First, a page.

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Opinion

February 20, 2018

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No guns, only roses

The recent massacre of 17 people in Florida by a former school student has reignited the debate about the Second Amendment to the US constitution and how it has been used or abused by interest groups to block any law dealing with the prohibition or control of guns.

The amendment states that: “a well-regulated militia, being necessary to the security of a free state, the right of the people to keep and bear arms, shall not be infringed”. For decades, the language used in the amendment has remained at the centre of a debate regarding the intended and actual scope of this law.

For many, the emphasis in the amendment on “the right of the people to keep and bear arms” provides an individual constitutional freedom and right as citizens of the US to possess arms. According to this school of thought, denying them this right means that the US constitution is being violated. The individual rights theory, as per the constitution, curbs legislative bodies to prohibit people from possessing firearms.

In contrast to this school of thought, there are those who believe that the language employed in the preface – “a well-regulated militia” – suggests that the framers of the constitution only intended to restrict Congress from introducing legislation to do away with the state’s right to self-defence. This is referred to as the collective rights theory. It asserts that free citizens do not enjoy an individual right to possess guns and that local, state, and federal legislative bodies have the power and mandate to regulate firearms without implicating a constitutional right.

Numerous cases in various law courts have given a verdict in favour of the interpretation that all Americans have a constitutional right to possess arms. Furthermore, the courts have also suggested that the US constitution wouldn’t disallow regulations that prohibit criminals and people with mental health issues from firearm possession. As a result, keeping arms at home and using such weapons for sports, hunting or self-defence is a kind of canon guaranteed under the US constitution.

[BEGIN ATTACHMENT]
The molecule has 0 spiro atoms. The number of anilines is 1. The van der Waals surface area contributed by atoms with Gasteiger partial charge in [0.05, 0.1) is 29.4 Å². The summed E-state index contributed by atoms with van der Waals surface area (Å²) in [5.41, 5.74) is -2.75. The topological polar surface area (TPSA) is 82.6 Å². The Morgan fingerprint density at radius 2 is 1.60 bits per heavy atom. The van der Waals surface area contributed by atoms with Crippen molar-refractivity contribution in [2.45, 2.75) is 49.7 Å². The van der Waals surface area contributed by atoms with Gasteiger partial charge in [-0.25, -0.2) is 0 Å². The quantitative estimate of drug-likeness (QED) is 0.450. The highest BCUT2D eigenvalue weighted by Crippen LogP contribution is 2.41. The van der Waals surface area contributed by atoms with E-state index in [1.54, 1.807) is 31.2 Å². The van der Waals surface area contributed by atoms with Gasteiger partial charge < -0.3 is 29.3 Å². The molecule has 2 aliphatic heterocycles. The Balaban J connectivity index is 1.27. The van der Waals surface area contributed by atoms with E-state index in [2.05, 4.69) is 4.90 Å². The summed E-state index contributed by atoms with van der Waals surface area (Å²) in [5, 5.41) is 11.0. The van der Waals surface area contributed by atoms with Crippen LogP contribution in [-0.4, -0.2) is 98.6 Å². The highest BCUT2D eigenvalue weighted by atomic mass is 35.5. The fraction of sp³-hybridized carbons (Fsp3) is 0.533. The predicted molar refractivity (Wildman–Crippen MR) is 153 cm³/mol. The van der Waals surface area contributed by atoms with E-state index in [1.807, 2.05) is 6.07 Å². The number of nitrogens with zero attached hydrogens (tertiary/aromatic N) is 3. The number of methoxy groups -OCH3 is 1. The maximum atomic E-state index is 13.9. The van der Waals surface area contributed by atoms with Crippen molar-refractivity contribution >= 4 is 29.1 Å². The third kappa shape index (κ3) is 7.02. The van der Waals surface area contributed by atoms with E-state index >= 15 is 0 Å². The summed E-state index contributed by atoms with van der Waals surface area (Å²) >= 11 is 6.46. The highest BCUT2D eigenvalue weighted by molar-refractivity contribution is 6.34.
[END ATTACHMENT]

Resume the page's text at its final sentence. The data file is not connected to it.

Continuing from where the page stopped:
However, there are serious implications of the Second Amendment for ordinary, sensible and law-abiding citizens. There are countless lobby groups, such as the Everytown for Gun Safety Support Fund that believe the Second Amendment has virtually become a “suicide pact”. There are also other advocacy groups such as the extremely powerful and influential National Rifle Association (NRA), which has over five million members and has openly opposed any efforts to curb anti-gun laws within the court and outside.

According to data compiled by the Center for Responsive Politics and The New York Times, the NRA and other pro-gun lobbies have been continuously spending generous amounts of money to fund the political campaigns of its like-minded politicians. During the 2016 election, the NRA reportedly spent a total of $31 million. Around $12 million was spent to support Donald Trump and another $19 million was invested to oppose Hillary Clinton. The report added that the longer some politicians have been in business, the more money they have received from these groups.